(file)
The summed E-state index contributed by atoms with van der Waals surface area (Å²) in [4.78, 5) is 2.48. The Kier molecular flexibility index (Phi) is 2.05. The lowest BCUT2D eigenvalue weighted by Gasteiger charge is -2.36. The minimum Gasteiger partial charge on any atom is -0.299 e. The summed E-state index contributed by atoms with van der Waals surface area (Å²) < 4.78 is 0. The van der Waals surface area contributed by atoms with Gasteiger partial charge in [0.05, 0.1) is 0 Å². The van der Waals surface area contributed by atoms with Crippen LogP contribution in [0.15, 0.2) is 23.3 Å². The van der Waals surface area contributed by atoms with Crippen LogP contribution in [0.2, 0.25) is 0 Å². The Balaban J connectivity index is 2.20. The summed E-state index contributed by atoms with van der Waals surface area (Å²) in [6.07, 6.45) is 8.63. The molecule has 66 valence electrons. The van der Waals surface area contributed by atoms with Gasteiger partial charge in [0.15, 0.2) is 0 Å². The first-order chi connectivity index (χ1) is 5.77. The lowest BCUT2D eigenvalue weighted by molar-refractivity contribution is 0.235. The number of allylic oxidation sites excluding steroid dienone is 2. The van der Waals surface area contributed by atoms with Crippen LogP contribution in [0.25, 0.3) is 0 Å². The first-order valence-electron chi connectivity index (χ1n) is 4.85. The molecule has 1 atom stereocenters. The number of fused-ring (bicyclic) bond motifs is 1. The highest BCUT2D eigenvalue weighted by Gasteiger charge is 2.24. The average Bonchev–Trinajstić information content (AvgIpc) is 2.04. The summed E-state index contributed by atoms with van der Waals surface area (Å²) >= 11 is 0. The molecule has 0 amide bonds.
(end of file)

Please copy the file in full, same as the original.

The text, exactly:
The summed E-state index contributed by atoms with van der Waals surface area (Å²) in [4.78, 5) is 2.48. The Kier molecular flexibility index (Phi) is 2.05. The lowest BCUT2D eigenvalue weighted by Gasteiger charge is -2.36. The minimum Gasteiger partial charge on any atom is -0.299 e. The summed E-state index contributed by atoms with van der Waals surface area (Å²) < 4.78 is 0. The van der Waals surface area contributed by atoms with Gasteiger partial charge in [0.05, 0.1) is 0 Å². The van der Waals surface area contributed by atoms with Crippen LogP contribution in [0.15, 0.2) is 23.3 Å². The van der Waals surface area contributed by atoms with Crippen LogP contribution in [0.2, 0.25) is 0 Å². The Balaban J connectivity index is 2.20. The summed E-state index contributed by atoms with van der Waals surface area (Å²) in [6.07, 6.45) is 8.63. The molecule has 66 valence electrons. The van der Waals surface area contributed by atoms with Gasteiger partial charge in [0.15, 0.2) is 0 Å². The first-order chi connectivity index (χ1) is 5.77. The lowest BCUT2D eigenvalue weighted by molar-refractivity contribution is 0.235. The number of allylic oxidation sites excluding steroid dienone is 2. The van der Waals surface area contributed by atoms with Crippen LogP contribution in [0.25, 0.3) is 0 Å². The first-order valence-electron chi connectivity index (χ1n) is 4.85. The molecule has 1 atom stereocenters. The number of fused-ring (bicyclic) bond motifs is 1. The highest BCUT2D eigenvalue weighted by Gasteiger charge is 2.24. The average Bonchev–Trinajstić information content (AvgIpc) is 2.04. The summed E-state index contributed by atoms with van der Waals surface area (Å²) >= 11 is 0. The molecule has 0 amide bonds.